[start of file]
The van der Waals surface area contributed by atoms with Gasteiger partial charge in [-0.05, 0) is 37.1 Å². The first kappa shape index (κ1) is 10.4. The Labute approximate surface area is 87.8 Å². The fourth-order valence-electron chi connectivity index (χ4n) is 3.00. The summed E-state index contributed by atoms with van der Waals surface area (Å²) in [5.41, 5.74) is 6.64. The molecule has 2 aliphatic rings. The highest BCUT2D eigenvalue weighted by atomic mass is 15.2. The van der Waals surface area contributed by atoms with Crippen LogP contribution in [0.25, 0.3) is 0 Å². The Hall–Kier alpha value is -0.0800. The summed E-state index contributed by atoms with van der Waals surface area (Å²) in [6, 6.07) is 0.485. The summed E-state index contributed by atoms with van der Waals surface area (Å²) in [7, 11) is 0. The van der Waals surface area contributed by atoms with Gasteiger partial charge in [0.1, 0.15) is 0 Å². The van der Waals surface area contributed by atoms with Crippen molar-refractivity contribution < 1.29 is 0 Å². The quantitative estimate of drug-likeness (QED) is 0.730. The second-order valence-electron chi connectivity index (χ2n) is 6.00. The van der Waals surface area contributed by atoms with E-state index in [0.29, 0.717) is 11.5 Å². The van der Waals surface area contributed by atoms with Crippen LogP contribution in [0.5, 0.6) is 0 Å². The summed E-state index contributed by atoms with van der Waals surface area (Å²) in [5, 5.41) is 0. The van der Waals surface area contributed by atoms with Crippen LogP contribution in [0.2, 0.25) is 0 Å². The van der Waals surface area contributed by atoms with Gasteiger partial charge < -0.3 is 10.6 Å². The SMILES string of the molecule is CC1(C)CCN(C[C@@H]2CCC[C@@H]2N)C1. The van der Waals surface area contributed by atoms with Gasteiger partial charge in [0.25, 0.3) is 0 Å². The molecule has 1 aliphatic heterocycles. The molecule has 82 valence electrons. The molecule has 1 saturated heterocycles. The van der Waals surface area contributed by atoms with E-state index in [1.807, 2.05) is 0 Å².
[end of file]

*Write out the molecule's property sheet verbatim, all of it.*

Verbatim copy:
The van der Waals surface area contributed by atoms with Gasteiger partial charge in [-0.05, 0) is 37.1 Å². The first kappa shape index (κ1) is 10.4. The Labute approximate surface area is 87.8 Å². The fourth-order valence-electron chi connectivity index (χ4n) is 3.00. The summed E-state index contributed by atoms with van der Waals surface area (Å²) in [5.41, 5.74) is 6.64. The molecule has 2 aliphatic rings. The highest BCUT2D eigenvalue weighted by atomic mass is 15.2. The van der Waals surface area contributed by atoms with Crippen LogP contribution in [0.25, 0.3) is 0 Å². The Hall–Kier alpha value is -0.0800. The summed E-state index contributed by atoms with van der Waals surface area (Å²) in [6, 6.07) is 0.485. The summed E-state index contributed by atoms with van der Waals surface area (Å²) in [7, 11) is 0. The van der Waals surface area contributed by atoms with Gasteiger partial charge in [0.1, 0.15) is 0 Å². The van der Waals surface area contributed by atoms with Crippen molar-refractivity contribution < 1.29 is 0 Å². The quantitative estimate of drug-likeness (QED) is 0.730. The second-order valence-electron chi connectivity index (χ2n) is 6.00. The van der Waals surface area contributed by atoms with E-state index in [0.29, 0.717) is 11.5 Å². The van der Waals surface area contributed by atoms with Crippen LogP contribution in [0.5, 0.6) is 0 Å². The summed E-state index contributed by atoms with van der Waals surface area (Å²) in [5, 5.41) is 0. The van der Waals surface area contributed by atoms with Crippen LogP contribution in [0.2, 0.25) is 0 Å². The van der Waals surface area contributed by atoms with Gasteiger partial charge < -0.3 is 10.6 Å². The SMILES string of the molecule is CC1(C)CCN(C[C@@H]2CCC[C@@H]2N)C1. The van der Waals surface area contributed by atoms with Gasteiger partial charge in [0.25, 0.3) is 0 Å². The molecule has 1 aliphatic heterocycles. The molecule has 82 valence electrons. The molecule has 1 saturated heterocycles. The van der Waals surface area contributed by atoms with E-state index in [1.807, 2.05) is 0 Å².